By Fr. Roy Cimagala
WE have to accept this fact of life. In spite of how we are endowed by God to live our life with him, we always tend to be indifferent to him. We play deaf, dumb and blind to his will and ways that are actually proper for us also.
We cannot deny that there’s vast religious indifference and even hostility against religion today. That may be intriguing to say, since on the other hand, thanks be to God, we can also notice a surge of religious fervor in some sectors.
This contrast actually has been around since time immemorial, an indication that human history is always an interplay between good and evil, between God’s providence and man’s freedom.
A complex structure of rationalizations now supports religious indifference and hostility to religion. It seems that the threads of naturalism, skepticism, agnosticism, atheism, relativism, etc., have become more sophisticated, snuffing whatever religious ember that may still remain in a person or in society.
So, many times in the Bible, God begs us to pay him utmost attention, let alone to give ourselves completely to him who is the perfection of our humanity since we are God’s image and likeness.
“My son, give me your heart,” says God in the Book of Proverbs. (23,26) And in the Book of Psalms, it is often repeated, “I am the Lord, your God, hear my voice.” (cfr. Ps 81) In the Letter to the Hebrews, we can read, “Today, if you hear his voice, do not harden your hearts as they did when they provoked me.” (3,15) To top it all, Christ himself said many times, “Follow me.” (Mt 4,19)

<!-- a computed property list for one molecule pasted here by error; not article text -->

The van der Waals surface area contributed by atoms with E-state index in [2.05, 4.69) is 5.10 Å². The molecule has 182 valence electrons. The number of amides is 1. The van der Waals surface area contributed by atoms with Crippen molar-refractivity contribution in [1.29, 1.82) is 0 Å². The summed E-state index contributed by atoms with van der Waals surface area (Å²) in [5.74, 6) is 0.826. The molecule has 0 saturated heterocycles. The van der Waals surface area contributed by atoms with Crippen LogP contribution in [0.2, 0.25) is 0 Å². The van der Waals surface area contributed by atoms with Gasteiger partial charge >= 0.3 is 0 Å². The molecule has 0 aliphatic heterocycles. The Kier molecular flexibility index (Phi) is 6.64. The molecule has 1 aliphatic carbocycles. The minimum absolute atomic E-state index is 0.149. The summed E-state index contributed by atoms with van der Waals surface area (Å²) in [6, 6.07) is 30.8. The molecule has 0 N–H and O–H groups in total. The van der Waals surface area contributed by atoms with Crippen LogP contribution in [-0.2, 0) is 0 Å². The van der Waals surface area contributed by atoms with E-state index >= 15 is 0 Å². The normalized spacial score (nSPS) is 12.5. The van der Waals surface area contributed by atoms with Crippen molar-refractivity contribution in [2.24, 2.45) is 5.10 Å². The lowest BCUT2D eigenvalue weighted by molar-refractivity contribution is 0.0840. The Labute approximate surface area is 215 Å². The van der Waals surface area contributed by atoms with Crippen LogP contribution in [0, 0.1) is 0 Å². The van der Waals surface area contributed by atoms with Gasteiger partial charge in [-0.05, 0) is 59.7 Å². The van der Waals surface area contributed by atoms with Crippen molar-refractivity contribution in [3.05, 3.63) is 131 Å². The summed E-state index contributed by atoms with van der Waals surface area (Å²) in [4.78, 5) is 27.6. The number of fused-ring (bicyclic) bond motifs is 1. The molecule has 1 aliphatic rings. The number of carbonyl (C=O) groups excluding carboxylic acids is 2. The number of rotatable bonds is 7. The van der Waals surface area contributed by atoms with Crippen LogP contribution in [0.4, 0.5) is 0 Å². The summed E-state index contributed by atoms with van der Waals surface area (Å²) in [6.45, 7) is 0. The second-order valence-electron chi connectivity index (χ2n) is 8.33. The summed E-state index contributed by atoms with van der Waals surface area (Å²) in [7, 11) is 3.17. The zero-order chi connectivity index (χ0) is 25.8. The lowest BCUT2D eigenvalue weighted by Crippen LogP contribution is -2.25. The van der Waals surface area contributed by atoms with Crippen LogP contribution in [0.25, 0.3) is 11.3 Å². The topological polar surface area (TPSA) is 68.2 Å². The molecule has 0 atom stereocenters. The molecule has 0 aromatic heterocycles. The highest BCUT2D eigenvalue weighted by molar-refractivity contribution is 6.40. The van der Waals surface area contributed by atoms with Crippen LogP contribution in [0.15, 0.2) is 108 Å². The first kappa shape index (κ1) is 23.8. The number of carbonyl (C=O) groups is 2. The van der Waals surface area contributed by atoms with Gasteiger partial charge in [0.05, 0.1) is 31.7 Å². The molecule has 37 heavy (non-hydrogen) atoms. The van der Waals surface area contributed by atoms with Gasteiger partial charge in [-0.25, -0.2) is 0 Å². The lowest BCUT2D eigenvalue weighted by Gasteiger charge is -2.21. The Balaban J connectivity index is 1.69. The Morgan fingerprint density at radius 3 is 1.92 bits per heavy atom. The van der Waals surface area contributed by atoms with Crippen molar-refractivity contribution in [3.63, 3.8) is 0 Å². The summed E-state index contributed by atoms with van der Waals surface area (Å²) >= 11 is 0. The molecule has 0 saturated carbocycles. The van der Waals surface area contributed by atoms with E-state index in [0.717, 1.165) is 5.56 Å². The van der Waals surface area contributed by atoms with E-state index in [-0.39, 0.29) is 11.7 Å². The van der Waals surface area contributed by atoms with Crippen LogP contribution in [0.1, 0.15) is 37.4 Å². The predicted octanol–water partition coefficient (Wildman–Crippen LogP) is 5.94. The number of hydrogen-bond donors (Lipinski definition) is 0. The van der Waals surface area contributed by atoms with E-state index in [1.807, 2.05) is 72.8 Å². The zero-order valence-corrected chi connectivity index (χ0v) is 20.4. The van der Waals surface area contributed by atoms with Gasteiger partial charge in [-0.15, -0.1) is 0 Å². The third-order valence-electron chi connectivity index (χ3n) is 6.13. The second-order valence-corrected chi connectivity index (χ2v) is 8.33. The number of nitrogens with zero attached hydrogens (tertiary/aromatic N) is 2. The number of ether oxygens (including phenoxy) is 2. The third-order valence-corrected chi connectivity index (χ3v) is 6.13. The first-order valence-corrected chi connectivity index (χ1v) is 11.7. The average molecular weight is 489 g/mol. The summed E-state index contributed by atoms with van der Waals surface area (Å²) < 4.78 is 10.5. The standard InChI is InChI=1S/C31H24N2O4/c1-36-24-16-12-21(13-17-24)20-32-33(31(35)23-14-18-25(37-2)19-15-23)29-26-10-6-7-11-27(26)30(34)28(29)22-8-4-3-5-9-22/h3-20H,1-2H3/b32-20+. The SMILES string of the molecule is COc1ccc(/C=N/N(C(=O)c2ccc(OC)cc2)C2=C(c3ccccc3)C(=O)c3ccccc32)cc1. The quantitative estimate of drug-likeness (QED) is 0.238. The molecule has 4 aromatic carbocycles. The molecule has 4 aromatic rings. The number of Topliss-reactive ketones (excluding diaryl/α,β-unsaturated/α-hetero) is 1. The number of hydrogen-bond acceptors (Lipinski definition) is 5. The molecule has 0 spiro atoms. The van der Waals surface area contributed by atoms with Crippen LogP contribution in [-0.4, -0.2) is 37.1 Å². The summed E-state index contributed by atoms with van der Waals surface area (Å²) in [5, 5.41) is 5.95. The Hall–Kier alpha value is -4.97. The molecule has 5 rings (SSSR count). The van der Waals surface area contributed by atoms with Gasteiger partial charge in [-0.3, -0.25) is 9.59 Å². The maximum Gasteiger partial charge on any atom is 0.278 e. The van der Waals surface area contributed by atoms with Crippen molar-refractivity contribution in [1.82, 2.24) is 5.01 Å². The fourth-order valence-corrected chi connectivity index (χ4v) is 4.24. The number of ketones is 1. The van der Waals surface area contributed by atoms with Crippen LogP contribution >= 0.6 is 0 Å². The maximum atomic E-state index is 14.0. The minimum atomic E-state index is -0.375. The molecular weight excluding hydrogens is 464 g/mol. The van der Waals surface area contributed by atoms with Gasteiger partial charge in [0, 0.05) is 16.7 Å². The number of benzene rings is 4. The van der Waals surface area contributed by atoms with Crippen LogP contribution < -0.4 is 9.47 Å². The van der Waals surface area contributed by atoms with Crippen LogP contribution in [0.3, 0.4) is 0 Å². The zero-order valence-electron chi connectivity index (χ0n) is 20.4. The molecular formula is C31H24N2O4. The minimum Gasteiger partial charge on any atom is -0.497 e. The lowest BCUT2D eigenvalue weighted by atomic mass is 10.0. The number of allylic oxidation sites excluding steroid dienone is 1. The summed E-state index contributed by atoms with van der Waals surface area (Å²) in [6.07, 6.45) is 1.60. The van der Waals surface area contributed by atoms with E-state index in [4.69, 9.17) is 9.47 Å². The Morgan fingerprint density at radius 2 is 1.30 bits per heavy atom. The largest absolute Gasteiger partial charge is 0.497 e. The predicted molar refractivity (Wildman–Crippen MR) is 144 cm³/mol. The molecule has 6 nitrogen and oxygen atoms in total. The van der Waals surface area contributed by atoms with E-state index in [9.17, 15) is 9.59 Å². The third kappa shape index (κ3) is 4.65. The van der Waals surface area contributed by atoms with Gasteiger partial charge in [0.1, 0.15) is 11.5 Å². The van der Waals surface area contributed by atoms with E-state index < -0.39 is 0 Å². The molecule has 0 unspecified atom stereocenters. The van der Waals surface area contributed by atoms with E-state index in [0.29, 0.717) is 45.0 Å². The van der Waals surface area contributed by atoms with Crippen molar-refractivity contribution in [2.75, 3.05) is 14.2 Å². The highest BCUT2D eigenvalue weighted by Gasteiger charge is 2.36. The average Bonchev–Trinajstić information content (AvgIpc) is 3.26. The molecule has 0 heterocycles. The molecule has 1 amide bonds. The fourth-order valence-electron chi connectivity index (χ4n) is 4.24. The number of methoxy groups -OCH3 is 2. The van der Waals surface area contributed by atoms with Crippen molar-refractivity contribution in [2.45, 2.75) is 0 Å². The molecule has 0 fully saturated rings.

The secret to overcome our blindness, deafness and dumbness to the things of God is to earnestly go to Christ. This was dramatized in that gospel episode where some people brought a deaf man to Christ, imploring him to cure the man. (cfr. Mk 7,31-37)
We need to truly enliven our faith to overcome our indifference to God. For this, we need to undertake a serious plan of human and Christian formation and acts of piety so that we can acquire an abiding and intimate connection with Christ.
We have to give priority to this concern over all the other human concerns we have. This priority was dramatized in that gospel episode of the sisters, Martha and Mary. (cfr. Lk 10,38-42) Martha was busy doing the practical chores of hospitality, while Mary simply stayed close to Christ. When Martha complained about Mary’s apparent idleness, Christ corrected her, telling her, “Only one thing is necessary, and Mary has chosen it.”
Nowadays, when we are bombarded with many seemingly irresistible worldly allurements that offer us promises of convenience, growth of knowledge, etc., we truly need to exert some extraordinary effort to keep this priority of the sacred over the mundane, the spiritual over the material, the supernatural over the natural.
Religious indifference and hostility to religion have to be tackled by persistent effort to identify oneself with Christ through prayer and sacrifice. In other words, we have to be ready to be crucified, which is the best form of prayer and sacrifice.
There’s no other way. Unless we are willing to imitate Christ all the way to his crucifixion, we cannot expect to melt away the thick and sticky layer of religious indifference and hostility to religion among us.